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Many nations and regions already facing uncertain political futures must contend with a growing threat to stabilization: freshwater vulnerability. An analysis of 119 low-income countries finds common challenges that could inform broad solutions.
Many nations and regions already facing uncertain political futures must contend with a growing threat to stabilization: freshwater vulnerability.
The finding comes from a new study co-authored by researchers in Stanford’s Global Freshwater Initiative that weighed a variety of contributing factors, such as regulatory enforcement, corruption, transboundary competition, and water transported “virtually” in agricultural products, as well as traditional constraints like scarcity and infrastructure. Stanford U reports that among its striking findings:
Institutional issues are the most common factors generating water supply vulnerability, affecting nearly 40 percent of the 119 low-income nations studied. The most prevalent issue was corruption, which can paralyze water development projects and regulation.
Patterns of vulnerability are often similar in countries that would otherwise seem to have little in common.
A lack of precipitation does not necessarily equate with water supply vulnerability.
By the study’s measures, the world’s most water-vulnerable countries are Jordan, Yemen, and Djibouti. The three countries have much in common, including low rainfall, limited surface water storage, excessive groundwater mining, high dependence on waters shared by neighboring countries, and the importation of most food calories.
In light of ongoing conflicts in the Middle East and North Africa, the report provides a roadmap for how influential countries such as the United States could help the region’s vulnerable nations steer clear of destabilizing water crises, said co-author Steven Gorelick, the Cyrus Fisher Tolman Professor in the School of Earth, Energy & Environmental Sciences and a senior fellow at the Stanford Woods Institute for the Environment.
“Jordan is a peaceful and generous country that has absorbed hundreds of thousands of Syrian refugees,” Gorelick said. “The U.S. has an opportunity to help Jordan deal with the consequent stress of inadequate water supply, which will improve its political stability, so it’s really in our best interest to do so.”
Countries in the Middle East and North Africa are over-pumping groundwater. In Jordan, where people depend on groundwater for 80 percent of their freshwater, levels are dropping three feet each year and will likely be depleted by 30 to 40 percent within the next fifteen years. Refugee migrations from conflict-torn lands and global warming-related extreme weather will likely worsen the situation. A related Global Freshwater Initiative study finds that 45 percent of major cities solely dependent on surface water will be unable to simultaneously meet human, environmental and agricultural water demands by 2040.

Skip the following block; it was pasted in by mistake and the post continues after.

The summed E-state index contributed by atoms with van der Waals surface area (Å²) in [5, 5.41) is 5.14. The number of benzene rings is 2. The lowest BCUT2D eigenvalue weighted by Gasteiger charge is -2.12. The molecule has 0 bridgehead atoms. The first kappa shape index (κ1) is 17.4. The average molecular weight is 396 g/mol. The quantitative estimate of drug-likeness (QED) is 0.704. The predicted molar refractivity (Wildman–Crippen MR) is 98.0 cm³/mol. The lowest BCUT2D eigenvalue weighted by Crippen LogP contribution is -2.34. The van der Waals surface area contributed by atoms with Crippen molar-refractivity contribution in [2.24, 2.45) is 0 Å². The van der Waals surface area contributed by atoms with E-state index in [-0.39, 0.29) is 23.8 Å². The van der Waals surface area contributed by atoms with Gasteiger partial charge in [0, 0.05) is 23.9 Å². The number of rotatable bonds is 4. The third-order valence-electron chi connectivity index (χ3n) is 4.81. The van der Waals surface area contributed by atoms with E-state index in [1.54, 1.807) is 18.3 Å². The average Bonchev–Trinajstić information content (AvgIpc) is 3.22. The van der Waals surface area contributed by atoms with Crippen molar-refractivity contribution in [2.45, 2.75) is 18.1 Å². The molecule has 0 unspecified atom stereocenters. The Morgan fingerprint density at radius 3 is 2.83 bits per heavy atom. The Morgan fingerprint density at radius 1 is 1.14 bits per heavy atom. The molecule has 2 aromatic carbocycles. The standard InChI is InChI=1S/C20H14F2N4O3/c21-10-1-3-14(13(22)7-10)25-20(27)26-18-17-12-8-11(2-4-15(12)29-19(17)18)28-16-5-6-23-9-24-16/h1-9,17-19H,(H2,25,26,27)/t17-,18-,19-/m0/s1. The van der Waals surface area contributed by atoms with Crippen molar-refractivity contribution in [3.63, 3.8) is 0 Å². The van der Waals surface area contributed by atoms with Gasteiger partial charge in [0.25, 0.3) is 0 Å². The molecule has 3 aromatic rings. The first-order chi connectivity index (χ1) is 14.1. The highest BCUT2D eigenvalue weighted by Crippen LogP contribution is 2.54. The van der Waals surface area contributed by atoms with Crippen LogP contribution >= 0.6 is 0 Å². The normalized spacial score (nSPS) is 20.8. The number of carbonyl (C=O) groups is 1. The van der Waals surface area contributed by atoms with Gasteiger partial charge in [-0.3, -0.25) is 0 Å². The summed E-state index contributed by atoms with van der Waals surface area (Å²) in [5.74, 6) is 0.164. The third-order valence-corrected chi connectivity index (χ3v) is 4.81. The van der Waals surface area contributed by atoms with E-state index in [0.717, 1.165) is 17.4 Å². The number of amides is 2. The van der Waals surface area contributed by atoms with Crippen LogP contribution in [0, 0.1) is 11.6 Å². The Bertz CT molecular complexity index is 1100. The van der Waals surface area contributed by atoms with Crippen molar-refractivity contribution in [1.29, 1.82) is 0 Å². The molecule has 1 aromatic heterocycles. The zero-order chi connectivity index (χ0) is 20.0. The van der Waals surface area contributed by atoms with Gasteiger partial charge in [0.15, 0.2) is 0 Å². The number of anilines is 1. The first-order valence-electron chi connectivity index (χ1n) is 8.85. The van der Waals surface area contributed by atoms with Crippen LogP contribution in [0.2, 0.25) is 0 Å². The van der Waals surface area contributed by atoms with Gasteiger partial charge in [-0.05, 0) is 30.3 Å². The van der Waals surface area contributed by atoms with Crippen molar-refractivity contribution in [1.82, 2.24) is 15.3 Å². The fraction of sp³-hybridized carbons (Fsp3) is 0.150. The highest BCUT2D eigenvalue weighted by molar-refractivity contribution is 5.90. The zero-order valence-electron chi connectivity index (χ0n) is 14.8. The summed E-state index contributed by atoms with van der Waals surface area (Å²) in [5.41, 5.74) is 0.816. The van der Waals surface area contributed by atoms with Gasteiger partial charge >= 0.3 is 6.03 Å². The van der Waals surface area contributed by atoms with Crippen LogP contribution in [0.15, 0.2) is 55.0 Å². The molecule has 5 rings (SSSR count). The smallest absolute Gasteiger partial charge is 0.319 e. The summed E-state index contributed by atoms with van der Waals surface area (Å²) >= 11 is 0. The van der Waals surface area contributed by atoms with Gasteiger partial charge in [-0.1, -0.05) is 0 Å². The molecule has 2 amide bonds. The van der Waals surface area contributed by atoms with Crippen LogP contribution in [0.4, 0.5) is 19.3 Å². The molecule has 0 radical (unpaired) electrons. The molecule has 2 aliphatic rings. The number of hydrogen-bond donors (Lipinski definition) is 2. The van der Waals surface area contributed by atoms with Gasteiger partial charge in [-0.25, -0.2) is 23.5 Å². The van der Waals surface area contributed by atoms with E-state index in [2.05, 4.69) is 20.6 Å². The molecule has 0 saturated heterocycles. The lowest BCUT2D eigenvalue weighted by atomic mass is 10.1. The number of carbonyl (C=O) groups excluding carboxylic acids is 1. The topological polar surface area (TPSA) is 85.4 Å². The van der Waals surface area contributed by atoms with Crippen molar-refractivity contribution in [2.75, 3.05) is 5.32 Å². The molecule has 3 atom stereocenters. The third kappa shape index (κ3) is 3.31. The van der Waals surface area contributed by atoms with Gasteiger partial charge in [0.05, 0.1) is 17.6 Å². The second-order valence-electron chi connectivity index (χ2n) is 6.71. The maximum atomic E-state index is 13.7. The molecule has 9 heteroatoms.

The Global Freshwater Initiative is coordinating the Jordan Water Project, an international, interdisciplinary research effort aimed at developing new approaches for analyzing strategies to enhance the sustainability of freshwater resources in Jordan and, ultimately, arid regions throughout the world. The project, headed by Gorelick, is focused on developing a comprehensive national hydro-economic model to evaluate new supply options and demand strategies.
Water vulnerability is a crucial issue as countries attempt to slake the thirst of growing populations. In the past fifty years, the amount of water withdrawn for human use has tripled. Access to water is a national security matter, crucial to agriculture, industry and ecosystems.
“We have often incorrectly assumed that the lessons of water challenges in one country are not transferable to others,” said study co-author Barton “Buzz” Thompson, the Robert E. Paradise Professor in Natural Resources Law and the Perry L. McCarty Co-director of the Stanford Woods Institute.
To the contrary, the study suggests a range of commonalities that decision-makers and aid agencies would do well to consider. For example, Vietnam, Guatemala, and Sri Lanka were found to share vulnerability factors such as high population densities, high numbers of species needing protection, low governmental transparency and a lack of water regulation enforcement mechanisms. Many countries of North Africa and South Asia share struggles with water quality threatened by poor sanitation, low volumes of renewable freshwater and high dependency on neighboring countries for freshwater.
Source: Homeland Security News Wire